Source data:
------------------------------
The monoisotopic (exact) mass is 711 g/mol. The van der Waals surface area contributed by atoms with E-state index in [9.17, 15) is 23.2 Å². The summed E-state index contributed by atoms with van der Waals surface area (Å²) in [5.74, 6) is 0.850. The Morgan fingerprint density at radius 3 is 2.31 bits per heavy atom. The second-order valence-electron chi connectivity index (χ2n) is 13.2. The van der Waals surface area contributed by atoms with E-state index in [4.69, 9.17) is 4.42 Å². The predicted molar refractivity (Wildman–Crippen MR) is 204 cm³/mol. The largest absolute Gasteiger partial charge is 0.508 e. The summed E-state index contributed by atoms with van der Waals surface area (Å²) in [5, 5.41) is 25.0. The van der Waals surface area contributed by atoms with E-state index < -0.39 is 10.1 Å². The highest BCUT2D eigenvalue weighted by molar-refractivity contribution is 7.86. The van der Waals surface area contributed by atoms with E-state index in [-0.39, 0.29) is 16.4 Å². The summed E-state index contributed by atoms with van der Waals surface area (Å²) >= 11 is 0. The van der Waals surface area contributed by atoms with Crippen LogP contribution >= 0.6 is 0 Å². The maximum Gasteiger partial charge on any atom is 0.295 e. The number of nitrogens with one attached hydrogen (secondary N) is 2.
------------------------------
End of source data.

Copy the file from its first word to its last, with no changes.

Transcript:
The monoisotopic (exact) mass is 711 g/mol. The van der Waals surface area contributed by atoms with E-state index in [9.17, 15) is 23.2 Å². The summed E-state index contributed by atoms with van der Waals surface area (Å²) in [5.74, 6) is 0.850. The Morgan fingerprint density at radius 3 is 2.31 bits per heavy atom. The second-order valence-electron chi connectivity index (χ2n) is 13.2. The van der Waals surface area contributed by atoms with E-state index in [4.69, 9.17) is 4.42 Å². The predicted molar refractivity (Wildman–Crippen MR) is 204 cm³/mol. The largest absolute Gasteiger partial charge is 0.508 e. The summed E-state index contributed by atoms with van der Waals surface area (Å²) in [5, 5.41) is 25.0. The van der Waals surface area contributed by atoms with E-state index < -0.39 is 10.1 Å². The highest BCUT2D eigenvalue weighted by molar-refractivity contribution is 7.86. The van der Waals surface area contributed by atoms with E-state index in [-0.39, 0.29) is 16.4 Å². The summed E-state index contributed by atoms with van der Waals surface area (Å²) >= 11 is 0. The van der Waals surface area contributed by atoms with Crippen LogP contribution >= 0.6 is 0 Å². The maximum Gasteiger partial charge on any atom is 0.295 e. The number of nitrogens with one attached hydrogen (secondary N) is 2.